Independent Study and My First PCB « My Site/Blog
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Independent Study and My First PCB

I opted to take an independent study this semester as opposed to a regular three credit class. The focus of the study is primarily circuit design and manufacturing processes however, I hope to integrate elements of computer science, marketing, and entrepreneurship. I just thought I’d write a quick post so that people have some idea of what I’m working on, what I hope to accomplish, and how I expect to get there.

One of the main projects I hope to dedicate most of my time to is the scoring machine I’ve been gradually been working on over the past year. I managed to build a working prototype however, there is still a lot of work to be done on both the hardware and business side of this venture. The first problem I need to overcome is production. It’s nice and all that I was able to build a cheap scoring machine however, if I can’t produce more cheaply and easily I’m not doing anyone much good. Part of the reason it took so long to build the first one was because I wasn’t entirely sure how the final circuit would look. The second reason it took so long to build is because it took a lot of manual work to assemble. From hand drilling/ dremeling holes to soldering the components, the whole process was quite time intensive and not easily repeatable. Queue the interest in manufacturing processes.

Not to get too sidetracked with just one project, I’ll focus on the electronics rather than just the machine. The wiring on the prototype is a mess. There are resistors strung between between free hanging wires, components embedded in hot glue, all making it something you really don’t want to be taking apart and putting back together frequently. The obvious solution to this problem would be to design a custom PCB to simplify whatever external connections are needed and cut down on the amount of free hanging wire. Queue the interest in circuit design.

Learning PCB design is something I’ve been interested in for a long, long time. I, however, sometimes get lazy with myself and end up putting things off. This was one of them. The picture below is one of the first complex circuits I built (circa 2009). It’s just a simple breakout for a PIC 40×1, l293D, voltage regulator circuit, and a handful of EEPROMs (not shown in the picture).

circuit front

Looks pretty good, if I say so myself. However, turn it over and we have this:

DSC_0894Learning EAGLECAD is something I’ve been interested in for a long time. Boards like this are nice if you need a one off and have the time to slave away cutting wires and leads to their appropriate lengths (something I did not do). I, however, do not have time for this. Three years into an EE degree and yet not one step closer to learning circuit design is a little disheartening, but, such is life.

I learned EAGLE this past week. While I am far from being an expert, learning the EAGLE interface was surprisingly easy (built by engineers, for engineers). Provided you know how to design your circuit (if you’re using EAGLE presumably you do) the transition between schematic and board is quite simple. What I found to be the most difficult part, routing the board, can essentially be ignored due to EAGLE’s quite capable autorouting. However, that would defeat the purpose of the study and I’d be no better off than when I started.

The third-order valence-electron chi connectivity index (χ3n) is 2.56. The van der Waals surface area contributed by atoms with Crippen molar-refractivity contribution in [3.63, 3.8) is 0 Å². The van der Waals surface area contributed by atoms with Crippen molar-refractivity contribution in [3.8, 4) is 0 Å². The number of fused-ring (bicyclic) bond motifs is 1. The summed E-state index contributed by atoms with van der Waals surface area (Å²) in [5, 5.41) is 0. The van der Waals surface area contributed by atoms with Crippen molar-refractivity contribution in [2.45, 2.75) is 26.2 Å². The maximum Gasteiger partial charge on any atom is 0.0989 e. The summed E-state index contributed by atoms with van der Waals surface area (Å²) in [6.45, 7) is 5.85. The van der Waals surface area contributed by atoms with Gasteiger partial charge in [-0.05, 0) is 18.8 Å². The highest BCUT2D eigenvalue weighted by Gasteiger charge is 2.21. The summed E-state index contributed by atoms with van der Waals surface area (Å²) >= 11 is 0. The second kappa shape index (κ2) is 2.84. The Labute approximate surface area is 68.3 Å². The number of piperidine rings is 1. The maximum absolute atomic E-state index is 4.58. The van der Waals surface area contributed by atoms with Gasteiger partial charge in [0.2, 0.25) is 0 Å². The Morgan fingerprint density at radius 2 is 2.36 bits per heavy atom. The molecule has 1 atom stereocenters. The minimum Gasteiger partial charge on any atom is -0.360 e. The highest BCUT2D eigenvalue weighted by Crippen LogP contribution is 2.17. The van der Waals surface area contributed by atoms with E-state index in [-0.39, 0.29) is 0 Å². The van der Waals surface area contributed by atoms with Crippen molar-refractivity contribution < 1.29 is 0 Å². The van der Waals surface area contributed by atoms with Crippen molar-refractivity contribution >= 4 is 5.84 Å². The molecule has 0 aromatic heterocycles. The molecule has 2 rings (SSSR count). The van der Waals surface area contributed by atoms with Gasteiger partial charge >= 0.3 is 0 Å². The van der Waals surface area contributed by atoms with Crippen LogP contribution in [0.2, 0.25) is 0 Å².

I started with a circuit adapted from my friend Patrick McCabe (his website has a lot of great projects on it and I definitely recommend taking a look), and drew it up in an EAGLE schematic:

Start Here schematics

The circuit is nothing special. It’s built for an ATmega328-based line follower with a few other connections broken out. Figuring out how to navigate through the schematic view was relatively straight-forward and I consulted Ben Heck’s EAGLE tutorial found here. Drawing up the circuit was the easy part, the hard part was laying it out on the actual board.

Start here boardLearning best practices and the most efficient ways to layout and route a board are still a ways off, but I managed to complete the above circuit without any autorouting. It was definitely a little daunting when I first saw all the connections that needed to be made without overlapping each other or running into pads, but after starting from scratch a few times I started to get the hang of it (I’d like to note that the one right trace under the “a” in yamada has been fixed). All in all it took me just under a week to finish the board above. I spent a lot of time figuring out some of the nuances of EAGLE and PCB design like importing your own images/logos, or ground planes, and making sure I was using the right component, trace, and via sizes. But if you’re going to build something, you might as well make it the best you can.

Yesterday I placed my first order at OSH Park and paid $12.70 for three copies of the above board which can be seen below:

Start Here I

i (1)

I later learned from a friend that a few other layers are also included in the silkscreen which is why it’s a little messy.

The whole experience was very rewarding, and it’s definitely cool to see a custom board with your website on it. While I definitely have much to learn I’m glad I took the first few steps in the right direction. From here I hope to start working on SMD based boards (which probably involves my buying a toaster) and eventually recreating the fencing machine circuit. I’ll be sure to post some updates when the boards arrive, as well as some of the other projects I’m working on.

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  1. Sam says:

    This rocks!

  2. Nick says:

    hi connor

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